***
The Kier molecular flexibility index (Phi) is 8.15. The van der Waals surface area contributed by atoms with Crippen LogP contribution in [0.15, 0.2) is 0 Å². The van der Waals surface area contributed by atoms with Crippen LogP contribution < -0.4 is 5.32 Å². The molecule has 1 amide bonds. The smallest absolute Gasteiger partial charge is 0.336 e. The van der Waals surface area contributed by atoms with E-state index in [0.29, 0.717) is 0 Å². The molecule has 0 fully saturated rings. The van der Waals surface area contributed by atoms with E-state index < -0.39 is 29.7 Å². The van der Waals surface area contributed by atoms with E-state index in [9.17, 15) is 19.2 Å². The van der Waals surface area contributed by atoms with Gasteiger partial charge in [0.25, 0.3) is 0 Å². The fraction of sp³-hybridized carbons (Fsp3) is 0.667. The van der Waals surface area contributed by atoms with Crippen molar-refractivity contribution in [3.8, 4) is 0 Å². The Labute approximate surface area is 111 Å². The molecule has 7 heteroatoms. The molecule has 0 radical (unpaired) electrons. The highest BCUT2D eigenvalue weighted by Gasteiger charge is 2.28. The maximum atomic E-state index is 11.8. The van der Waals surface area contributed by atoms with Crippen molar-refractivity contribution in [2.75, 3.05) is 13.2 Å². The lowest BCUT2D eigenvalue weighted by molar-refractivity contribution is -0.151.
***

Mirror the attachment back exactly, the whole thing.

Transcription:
The Kier molecular flexibility index (Phi) is 8.15. The van der Waals surface area contributed by atoms with Crippen LogP contribution in [0.15, 0.2) is 0 Å². The van der Waals surface area contributed by atoms with Crippen LogP contribution < -0.4 is 5.32 Å². The molecule has 1 amide bonds. The smallest absolute Gasteiger partial charge is 0.336 e. The van der Waals surface area contributed by atoms with E-state index in [0.29, 0.717) is 0 Å². The molecule has 0 fully saturated rings. The van der Waals surface area contributed by atoms with E-state index < -0.39 is 29.7 Å². The van der Waals surface area contributed by atoms with E-state index in [9.17, 15) is 19.2 Å². The van der Waals surface area contributed by atoms with Gasteiger partial charge in [0.25, 0.3) is 0 Å². The fraction of sp³-hybridized carbons (Fsp3) is 0.667. The van der Waals surface area contributed by atoms with Crippen molar-refractivity contribution in [3.8, 4) is 0 Å². The Labute approximate surface area is 111 Å². The molecule has 7 heteroatoms. The molecule has 0 radical (unpaired) electrons. The highest BCUT2D eigenvalue weighted by Gasteiger charge is 2.28. The maximum atomic E-state index is 11.8. The van der Waals surface area contributed by atoms with Crippen molar-refractivity contribution in [2.75, 3.05) is 13.2 Å². The lowest BCUT2D eigenvalue weighted by molar-refractivity contribution is -0.151.